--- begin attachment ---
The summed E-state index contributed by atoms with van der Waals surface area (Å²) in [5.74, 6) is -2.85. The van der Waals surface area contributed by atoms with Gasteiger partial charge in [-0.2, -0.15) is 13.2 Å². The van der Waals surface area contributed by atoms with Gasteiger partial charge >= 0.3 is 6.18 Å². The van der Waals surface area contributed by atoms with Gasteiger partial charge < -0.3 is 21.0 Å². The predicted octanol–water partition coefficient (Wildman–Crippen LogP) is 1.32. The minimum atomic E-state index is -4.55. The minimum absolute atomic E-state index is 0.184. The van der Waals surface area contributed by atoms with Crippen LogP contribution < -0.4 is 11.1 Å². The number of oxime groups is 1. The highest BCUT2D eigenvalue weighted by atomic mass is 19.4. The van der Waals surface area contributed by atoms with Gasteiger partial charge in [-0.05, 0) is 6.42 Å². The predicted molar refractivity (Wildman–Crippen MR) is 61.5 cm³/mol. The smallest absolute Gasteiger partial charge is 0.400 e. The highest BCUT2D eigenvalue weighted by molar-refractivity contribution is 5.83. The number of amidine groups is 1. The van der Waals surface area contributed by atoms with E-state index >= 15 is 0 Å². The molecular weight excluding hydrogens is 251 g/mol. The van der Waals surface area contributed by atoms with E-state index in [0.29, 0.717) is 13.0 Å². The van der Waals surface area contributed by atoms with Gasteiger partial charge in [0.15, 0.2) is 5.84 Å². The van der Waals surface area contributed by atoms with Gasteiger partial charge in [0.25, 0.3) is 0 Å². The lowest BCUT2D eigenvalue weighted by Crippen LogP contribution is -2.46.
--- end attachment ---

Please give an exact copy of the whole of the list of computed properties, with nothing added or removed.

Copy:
The summed E-state index contributed by atoms with van der Waals surface area (Å²) in [5.74, 6) is -2.85. The van der Waals surface area contributed by atoms with Gasteiger partial charge in [-0.2, -0.15) is 13.2 Å². The van der Waals surface area contributed by atoms with Gasteiger partial charge >= 0.3 is 6.18 Å². The van der Waals surface area contributed by atoms with Gasteiger partial charge < -0.3 is 21.0 Å². The predicted octanol–water partition coefficient (Wildman–Crippen LogP) is 1.32. The minimum atomic E-state index is -4.55. The minimum absolute atomic E-state index is 0.184. The van der Waals surface area contributed by atoms with Crippen LogP contribution < -0.4 is 11.1 Å². The number of oxime groups is 1. The highest BCUT2D eigenvalue weighted by atomic mass is 19.4. The van der Waals surface area contributed by atoms with Gasteiger partial charge in [-0.05, 0) is 6.42 Å². The predicted molar refractivity (Wildman–Crippen MR) is 61.5 cm³/mol. The smallest absolute Gasteiger partial charge is 0.400 e. The highest BCUT2D eigenvalue weighted by molar-refractivity contribution is 5.83. The number of amidine groups is 1. The van der Waals surface area contributed by atoms with E-state index >= 15 is 0 Å². The molecular weight excluding hydrogens is 251 g/mol. The van der Waals surface area contributed by atoms with E-state index in [0.29, 0.717) is 13.0 Å². The van der Waals surface area contributed by atoms with Gasteiger partial charge in [0.15, 0.2) is 5.84 Å². The van der Waals surface area contributed by atoms with Gasteiger partial charge in [0.25, 0.3) is 0 Å². The lowest BCUT2D eigenvalue weighted by Crippen LogP contribution is -2.46.